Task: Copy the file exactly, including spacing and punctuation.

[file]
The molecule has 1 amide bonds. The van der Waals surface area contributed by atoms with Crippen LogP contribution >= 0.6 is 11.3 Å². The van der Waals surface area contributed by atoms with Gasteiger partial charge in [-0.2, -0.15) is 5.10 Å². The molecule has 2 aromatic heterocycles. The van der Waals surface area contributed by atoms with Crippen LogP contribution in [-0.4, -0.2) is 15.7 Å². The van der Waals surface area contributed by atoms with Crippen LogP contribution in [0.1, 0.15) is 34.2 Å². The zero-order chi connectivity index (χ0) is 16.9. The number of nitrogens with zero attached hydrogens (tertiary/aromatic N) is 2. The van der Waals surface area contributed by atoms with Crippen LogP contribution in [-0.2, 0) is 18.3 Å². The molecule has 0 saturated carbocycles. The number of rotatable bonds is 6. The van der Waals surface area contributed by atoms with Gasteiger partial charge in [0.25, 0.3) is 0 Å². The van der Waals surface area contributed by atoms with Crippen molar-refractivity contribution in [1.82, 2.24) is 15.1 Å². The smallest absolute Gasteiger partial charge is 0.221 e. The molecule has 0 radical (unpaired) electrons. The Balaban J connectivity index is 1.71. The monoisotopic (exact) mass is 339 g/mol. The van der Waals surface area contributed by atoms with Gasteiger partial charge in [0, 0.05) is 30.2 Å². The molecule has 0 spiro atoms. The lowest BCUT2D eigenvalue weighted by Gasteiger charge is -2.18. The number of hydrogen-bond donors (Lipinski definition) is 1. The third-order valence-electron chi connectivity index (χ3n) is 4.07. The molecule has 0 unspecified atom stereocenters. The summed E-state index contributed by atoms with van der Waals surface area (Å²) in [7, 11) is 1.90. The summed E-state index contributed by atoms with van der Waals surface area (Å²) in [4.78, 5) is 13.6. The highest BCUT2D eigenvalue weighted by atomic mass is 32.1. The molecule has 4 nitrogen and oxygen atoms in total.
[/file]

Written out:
The molecule has 1 amide bonds. The van der Waals surface area contributed by atoms with Crippen LogP contribution >= 0.6 is 11.3 Å². The van der Waals surface area contributed by atoms with Gasteiger partial charge in [-0.2, -0.15) is 5.10 Å². The molecule has 2 aromatic heterocycles. The van der Waals surface area contributed by atoms with Crippen LogP contribution in [-0.4, -0.2) is 15.7 Å². The van der Waals surface area contributed by atoms with Crippen LogP contribution in [0.1, 0.15) is 34.2 Å². The zero-order chi connectivity index (χ0) is 16.9. The number of nitrogens with zero attached hydrogens (tertiary/aromatic N) is 2. The van der Waals surface area contributed by atoms with Crippen LogP contribution in [-0.2, 0) is 18.3 Å². The molecule has 0 saturated carbocycles. The number of rotatable bonds is 6. The van der Waals surface area contributed by atoms with Gasteiger partial charge in [0.25, 0.3) is 0 Å². The van der Waals surface area contributed by atoms with Crippen molar-refractivity contribution in [1.82, 2.24) is 15.1 Å². The smallest absolute Gasteiger partial charge is 0.221 e. The molecule has 0 radical (unpaired) electrons. The Balaban J connectivity index is 1.71. The monoisotopic (exact) mass is 339 g/mol. The van der Waals surface area contributed by atoms with Gasteiger partial charge in [0, 0.05) is 30.2 Å². The molecule has 0 spiro atoms. The lowest BCUT2D eigenvalue weighted by Gasteiger charge is -2.18. The number of hydrogen-bond donors (Lipinski definition) is 1. The third-order valence-electron chi connectivity index (χ3n) is 4.07. The molecule has 0 unspecified atom stereocenters. The summed E-state index contributed by atoms with van der Waals surface area (Å²) in [7, 11) is 1.90. The summed E-state index contributed by atoms with van der Waals surface area (Å²) in [4.78, 5) is 13.6. The highest BCUT2D eigenvalue weighted by atomic mass is 32.1. The molecule has 4 nitrogen and oxygen atoms in total.